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J Am Acad Psychiatry Law. 2018 Jun;46(2):187-194. doi: 10.29158/JAAPL.003746-18.

Evaluation of Outcomes for a Skilled Nursing Facility for Persons Who are Difficult to Place.

Author information

1
Dr. Barry is an Assistant Professor and Dr. Robison is a Professor of Medicine, UConn Center on Aging. Ms. Wakefield is a Research Associate II, UConn Center on Aging, University of Connecticut Health Center, Farmington, CT. Ms. Glick is Director of Older Adult Services, Connecticut Department of Mental Health and Addiction Services, Middletown, CT. LiBarry@uchc.edu.
2
Dr. Barry is an Assistant Professor and Dr. Robison is a Professor of Medicine, UConn Center on Aging. Ms. Wakefield is a Research Associate II, UConn Center on Aging, University of Connecticut Health Center, Farmington, CT. Ms. Glick is Director of Older Adult Services, Connecticut Department of Mental Health and Addiction Services, Middletown, CT.

Abstract

Individuals with serious mental illness, prisoners, and ex-offenders needing skilled nursing facility (SNF)-level care are difficult to place in traditional SNFs. SNFs accepting these historically marginalized individuals may offer them a more appropriate level of care. We compared health services use (emergency room (ER) visits, acute hospitalizations), total number of antipsychotic medications prescribed, and quality-of-life indicators (depressive symptoms, cognition, resident behaviors), before and after admission, among 86 individuals admitted to a Connecticut SNF for persons difficult to place. Residents were racially diverse, primarily male (89%), and 58.4 (±12.5) years of age; 56 percent were transferred from state psychiatric facilities. Twelve-month hospitalization rates decreased from 36.5 to 10.6 percent, 27 percent of those taking an antipsychotic medication at admission experienced a reduction in total number of antipsychotics prescribed by six months, and 13 residents transitioned into the community. Quality-of-life indicators did not change between admission and first quarterly assessment. A SNF for persons difficult to place may help prevent hospitalizations, optimize antipsychotic medication use, and serve as an intermediate step into the community. These findings may inform development of an evidence-based model for establishing SNFs in other states for persons who are difficult to place.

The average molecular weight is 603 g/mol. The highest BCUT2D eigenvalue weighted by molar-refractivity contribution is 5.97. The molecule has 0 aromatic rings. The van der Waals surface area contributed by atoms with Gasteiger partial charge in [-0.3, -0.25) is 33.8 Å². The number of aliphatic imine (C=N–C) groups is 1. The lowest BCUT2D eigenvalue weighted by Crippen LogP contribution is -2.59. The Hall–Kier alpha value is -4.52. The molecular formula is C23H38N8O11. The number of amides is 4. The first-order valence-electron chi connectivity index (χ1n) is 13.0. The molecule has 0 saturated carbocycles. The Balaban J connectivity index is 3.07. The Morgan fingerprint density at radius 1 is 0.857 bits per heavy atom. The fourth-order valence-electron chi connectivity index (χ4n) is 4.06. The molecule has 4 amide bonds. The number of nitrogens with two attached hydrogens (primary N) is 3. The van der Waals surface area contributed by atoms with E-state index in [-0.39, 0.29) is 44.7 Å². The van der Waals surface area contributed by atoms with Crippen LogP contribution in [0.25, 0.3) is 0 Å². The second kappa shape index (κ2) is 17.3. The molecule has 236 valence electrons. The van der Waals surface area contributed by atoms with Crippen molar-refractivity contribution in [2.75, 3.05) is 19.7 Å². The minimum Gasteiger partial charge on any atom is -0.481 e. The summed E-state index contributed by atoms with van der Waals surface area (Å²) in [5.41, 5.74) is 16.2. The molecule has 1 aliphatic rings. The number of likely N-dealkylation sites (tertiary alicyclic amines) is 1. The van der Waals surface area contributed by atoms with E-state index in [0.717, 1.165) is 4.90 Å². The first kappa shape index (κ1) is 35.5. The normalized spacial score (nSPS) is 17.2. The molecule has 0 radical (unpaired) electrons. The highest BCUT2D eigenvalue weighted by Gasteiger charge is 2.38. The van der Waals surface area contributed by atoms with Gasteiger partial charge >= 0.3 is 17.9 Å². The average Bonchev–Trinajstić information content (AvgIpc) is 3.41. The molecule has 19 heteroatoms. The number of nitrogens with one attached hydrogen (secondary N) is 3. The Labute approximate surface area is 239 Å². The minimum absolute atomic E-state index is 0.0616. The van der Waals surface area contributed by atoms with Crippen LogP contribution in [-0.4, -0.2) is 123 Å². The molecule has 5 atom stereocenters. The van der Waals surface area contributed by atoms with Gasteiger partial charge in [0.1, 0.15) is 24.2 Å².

PMID:
30026397
DOI:
10.29158/JAAPL.003746-18

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